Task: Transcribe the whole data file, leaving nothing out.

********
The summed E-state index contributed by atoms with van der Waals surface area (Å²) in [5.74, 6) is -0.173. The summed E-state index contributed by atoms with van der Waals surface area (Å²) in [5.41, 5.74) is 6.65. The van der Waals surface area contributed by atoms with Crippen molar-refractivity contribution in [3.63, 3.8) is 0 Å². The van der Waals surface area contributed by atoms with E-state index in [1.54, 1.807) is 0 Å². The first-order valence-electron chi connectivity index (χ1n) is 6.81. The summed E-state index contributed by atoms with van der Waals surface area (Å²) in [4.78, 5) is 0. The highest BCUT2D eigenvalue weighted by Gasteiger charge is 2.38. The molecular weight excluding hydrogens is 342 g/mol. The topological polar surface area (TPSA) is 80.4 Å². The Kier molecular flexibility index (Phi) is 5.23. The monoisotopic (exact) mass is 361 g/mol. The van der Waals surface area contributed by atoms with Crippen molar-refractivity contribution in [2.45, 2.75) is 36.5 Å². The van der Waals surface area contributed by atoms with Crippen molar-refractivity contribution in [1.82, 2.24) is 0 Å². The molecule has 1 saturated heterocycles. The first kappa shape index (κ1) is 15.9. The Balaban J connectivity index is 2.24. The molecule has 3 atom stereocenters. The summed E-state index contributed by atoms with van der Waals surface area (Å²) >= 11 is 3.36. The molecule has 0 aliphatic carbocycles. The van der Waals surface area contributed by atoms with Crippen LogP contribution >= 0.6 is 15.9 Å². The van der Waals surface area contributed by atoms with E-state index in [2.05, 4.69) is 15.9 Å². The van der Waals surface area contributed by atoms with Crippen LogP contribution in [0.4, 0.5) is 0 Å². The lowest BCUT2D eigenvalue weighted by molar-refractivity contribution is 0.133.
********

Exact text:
The summed E-state index contributed by atoms with van der Waals surface area (Å²) in [5.74, 6) is -0.173. The summed E-state index contributed by atoms with van der Waals surface area (Å²) in [5.41, 5.74) is 6.65. The van der Waals surface area contributed by atoms with Crippen molar-refractivity contribution in [3.63, 3.8) is 0 Å². The van der Waals surface area contributed by atoms with E-state index in [1.54, 1.807) is 0 Å². The first-order valence-electron chi connectivity index (χ1n) is 6.81. The summed E-state index contributed by atoms with van der Waals surface area (Å²) in [4.78, 5) is 0. The highest BCUT2D eigenvalue weighted by Gasteiger charge is 2.38. The molecular weight excluding hydrogens is 342 g/mol. The topological polar surface area (TPSA) is 80.4 Å². The Kier molecular flexibility index (Phi) is 5.23. The monoisotopic (exact) mass is 361 g/mol. The van der Waals surface area contributed by atoms with Crippen molar-refractivity contribution in [2.45, 2.75) is 36.5 Å². The van der Waals surface area contributed by atoms with Crippen molar-refractivity contribution in [1.82, 2.24) is 0 Å². The molecule has 1 saturated heterocycles. The first kappa shape index (κ1) is 15.9. The Balaban J connectivity index is 2.24. The molecule has 3 atom stereocenters. The summed E-state index contributed by atoms with van der Waals surface area (Å²) >= 11 is 3.36. The molecule has 0 aliphatic carbocycles. The van der Waals surface area contributed by atoms with Crippen LogP contribution >= 0.6 is 15.9 Å². The van der Waals surface area contributed by atoms with E-state index in [2.05, 4.69) is 15.9 Å². The van der Waals surface area contributed by atoms with Crippen LogP contribution in [0.4, 0.5) is 0 Å². The lowest BCUT2D eigenvalue weighted by molar-refractivity contribution is 0.133.